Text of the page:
A year ago, IT executives were looking to the future with concern because of the looming sovereign-debt crisis in Europe, a factor that was impacting their budget forecasts. The uncertainty caused many companies to tighten IT spending and investment. As it turned out, the IT budget forecasts for 2012, while mostly on the mark for operational spending, proved conservative for IT capital spending.
As the U.S. economy picked up steam with firming housing prices, rising auto sales, and more buoyant consumer spending, smaller companies with less exposure to global markets increased capital spending and exceeded budget projections. Our annual study, Outlook for IT Spending and Staffing in 2013, finds that heading into the fourth quarter, many IT organizations in North America were taking decidedly bullish actions. Small enterprises, in particular, led the way in increasing IT capital spending, launching major projects, and at long last hiring IT workers, as shown in Figure 6 from the study.
But as IT organizations turn to the year ahead, their forecasts for IT operational and capital spending suddenly turn cautious, if not entirely bearish. In the United States, the fiscal cliff has eclipsed the sovereign debt issue as the crisis of the hour. The pessimism is not all about the fiscal cliff, however. In fact, perceived weakness in the global economy seems the most critical factor. An IT planning director for one large manufacturing firm wrote: “We are in a very uncertain business environment, which is reflected in a very cautious company and IT outlook for 2013. The U.S. budget, European debt, and China leadership changes are all possible negative forces on our business and IT outlook.”
The result is that as IT budget planners look to the year ahead, they are expecting growth in IT operational budgets close to what occurred in the previous year, about 2.5%, while IT capital investments plans are flat and IT hiring plans are on hold.
Until a clearer picture of the economy emerges, large enterprises are preparing for a slow-growth environment. Large manufacturers are being joined by government, education, and non-profit organizations, all of which are anticipating another year of flat or declining revenue. On the upside, some sectors and regions are budgeting for improvements. In North America, small enterprises plan to boost spending on IT capital spending about 5%. Organizations in banking and finance are investing in IT almost because of the uncertainty. Real estate is another bright spot. “The outlook in the real estate sector is positive over the next couple years, and the company's willingness and commitment to invest in new areas of technology is strong,” said the vice president of IT for a U.S. home builder.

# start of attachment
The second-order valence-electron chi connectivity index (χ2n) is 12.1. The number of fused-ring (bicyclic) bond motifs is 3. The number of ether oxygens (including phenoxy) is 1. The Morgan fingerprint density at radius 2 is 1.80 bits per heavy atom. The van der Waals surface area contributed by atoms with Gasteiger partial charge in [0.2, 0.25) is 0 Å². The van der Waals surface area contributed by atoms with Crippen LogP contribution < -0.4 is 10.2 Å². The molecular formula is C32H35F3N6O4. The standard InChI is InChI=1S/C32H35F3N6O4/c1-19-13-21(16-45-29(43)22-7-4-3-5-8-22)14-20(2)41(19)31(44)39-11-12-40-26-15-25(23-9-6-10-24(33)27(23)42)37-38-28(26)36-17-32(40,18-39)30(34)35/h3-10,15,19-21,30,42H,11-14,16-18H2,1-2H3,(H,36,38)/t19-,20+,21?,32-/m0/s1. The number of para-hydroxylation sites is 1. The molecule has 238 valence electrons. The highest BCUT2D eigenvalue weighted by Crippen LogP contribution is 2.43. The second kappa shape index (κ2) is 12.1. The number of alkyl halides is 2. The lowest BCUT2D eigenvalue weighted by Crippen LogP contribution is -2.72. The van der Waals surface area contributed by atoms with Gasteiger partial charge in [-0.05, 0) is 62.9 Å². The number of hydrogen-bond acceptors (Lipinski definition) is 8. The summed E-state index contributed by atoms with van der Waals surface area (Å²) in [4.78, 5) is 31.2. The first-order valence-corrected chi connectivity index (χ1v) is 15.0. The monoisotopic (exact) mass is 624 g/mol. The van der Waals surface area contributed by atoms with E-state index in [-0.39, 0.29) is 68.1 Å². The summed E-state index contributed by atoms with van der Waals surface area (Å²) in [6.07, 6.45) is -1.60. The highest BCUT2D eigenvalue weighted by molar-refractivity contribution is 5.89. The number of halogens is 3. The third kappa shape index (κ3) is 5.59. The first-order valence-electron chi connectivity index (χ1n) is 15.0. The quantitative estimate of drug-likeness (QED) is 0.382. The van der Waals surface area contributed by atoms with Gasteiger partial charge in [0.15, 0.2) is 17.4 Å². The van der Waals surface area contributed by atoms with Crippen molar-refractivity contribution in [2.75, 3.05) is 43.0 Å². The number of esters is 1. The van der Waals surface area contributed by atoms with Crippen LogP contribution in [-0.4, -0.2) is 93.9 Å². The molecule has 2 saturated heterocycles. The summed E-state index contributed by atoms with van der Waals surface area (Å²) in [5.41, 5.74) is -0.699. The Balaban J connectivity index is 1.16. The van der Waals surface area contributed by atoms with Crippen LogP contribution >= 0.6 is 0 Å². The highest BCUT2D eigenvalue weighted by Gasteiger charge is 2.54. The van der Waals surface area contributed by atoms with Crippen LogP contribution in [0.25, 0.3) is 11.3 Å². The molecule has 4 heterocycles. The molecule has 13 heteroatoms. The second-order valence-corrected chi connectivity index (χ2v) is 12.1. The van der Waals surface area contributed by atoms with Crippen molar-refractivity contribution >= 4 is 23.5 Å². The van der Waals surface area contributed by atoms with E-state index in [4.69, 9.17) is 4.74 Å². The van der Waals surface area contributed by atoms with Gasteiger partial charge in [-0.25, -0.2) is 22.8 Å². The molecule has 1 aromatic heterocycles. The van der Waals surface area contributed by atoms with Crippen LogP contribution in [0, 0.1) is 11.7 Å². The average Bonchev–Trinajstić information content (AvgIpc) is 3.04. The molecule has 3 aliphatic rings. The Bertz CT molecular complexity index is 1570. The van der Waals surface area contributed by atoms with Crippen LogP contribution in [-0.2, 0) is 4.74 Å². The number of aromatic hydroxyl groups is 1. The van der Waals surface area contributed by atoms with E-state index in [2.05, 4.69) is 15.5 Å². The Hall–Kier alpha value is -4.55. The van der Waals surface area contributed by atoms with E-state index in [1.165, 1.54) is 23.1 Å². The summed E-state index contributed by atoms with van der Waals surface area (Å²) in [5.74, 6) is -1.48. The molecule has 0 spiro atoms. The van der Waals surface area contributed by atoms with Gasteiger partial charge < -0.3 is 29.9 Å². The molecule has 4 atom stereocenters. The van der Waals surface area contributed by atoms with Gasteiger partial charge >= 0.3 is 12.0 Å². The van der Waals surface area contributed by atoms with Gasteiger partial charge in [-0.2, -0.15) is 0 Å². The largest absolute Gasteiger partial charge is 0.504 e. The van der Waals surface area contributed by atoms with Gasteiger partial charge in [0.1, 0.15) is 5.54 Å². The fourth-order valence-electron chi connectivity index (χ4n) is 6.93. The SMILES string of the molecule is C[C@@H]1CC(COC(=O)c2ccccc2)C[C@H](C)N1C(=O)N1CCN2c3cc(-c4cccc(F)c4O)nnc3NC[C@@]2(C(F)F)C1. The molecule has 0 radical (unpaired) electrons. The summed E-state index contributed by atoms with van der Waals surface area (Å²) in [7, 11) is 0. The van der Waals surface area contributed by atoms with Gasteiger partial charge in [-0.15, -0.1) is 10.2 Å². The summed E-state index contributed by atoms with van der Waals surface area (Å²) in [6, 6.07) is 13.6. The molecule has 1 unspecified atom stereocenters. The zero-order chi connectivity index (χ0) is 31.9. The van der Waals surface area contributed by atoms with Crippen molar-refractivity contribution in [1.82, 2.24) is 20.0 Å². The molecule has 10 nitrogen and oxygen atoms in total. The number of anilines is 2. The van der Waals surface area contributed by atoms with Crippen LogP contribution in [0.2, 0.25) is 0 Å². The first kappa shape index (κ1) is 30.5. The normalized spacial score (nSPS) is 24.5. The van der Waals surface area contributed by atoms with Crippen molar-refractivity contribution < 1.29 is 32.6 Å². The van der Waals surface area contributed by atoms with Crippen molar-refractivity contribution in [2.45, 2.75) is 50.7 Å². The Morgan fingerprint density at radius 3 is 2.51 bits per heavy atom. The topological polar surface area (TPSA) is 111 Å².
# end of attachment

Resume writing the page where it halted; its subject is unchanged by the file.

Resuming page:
Our forecast also shows that organizations based in Asia-Pacific are anticipating IT spending growth that is far above expectations elsewhere on the globe. Meanwhile, the IT budget outlook in Europe, the Middle East, and Africa (EMEA) looks much like that in North America. While restrained, the forecast seems to call for more of the same rather than a deepening economic crisis. If the U.S. avoids slipping back into recession, IT capital investment and hiring should exceed our forecast, which is based on the budget plans currently being implemented by IT organizations around the globe.
The full study provides guidance for IT executives as they firm up spending plans for the coming year. It is also useful for IT product and service providers in forecasting economic trends for IT spending for 2013. The report is based on our fourth-quarter in-depth survey of 162 organizations worldwide, including about 86 IT organizations in North America. The study assesses the spending and staffing actions IT managers are currently taking, the budget actions they took over the past year, and what they are including in their budget plans for the year ahead. Our outlook report provides 2013 forecasts for IT operational spending, IT capital spending, and IT hiring by organization size. We also forecast pay raises for IT workers.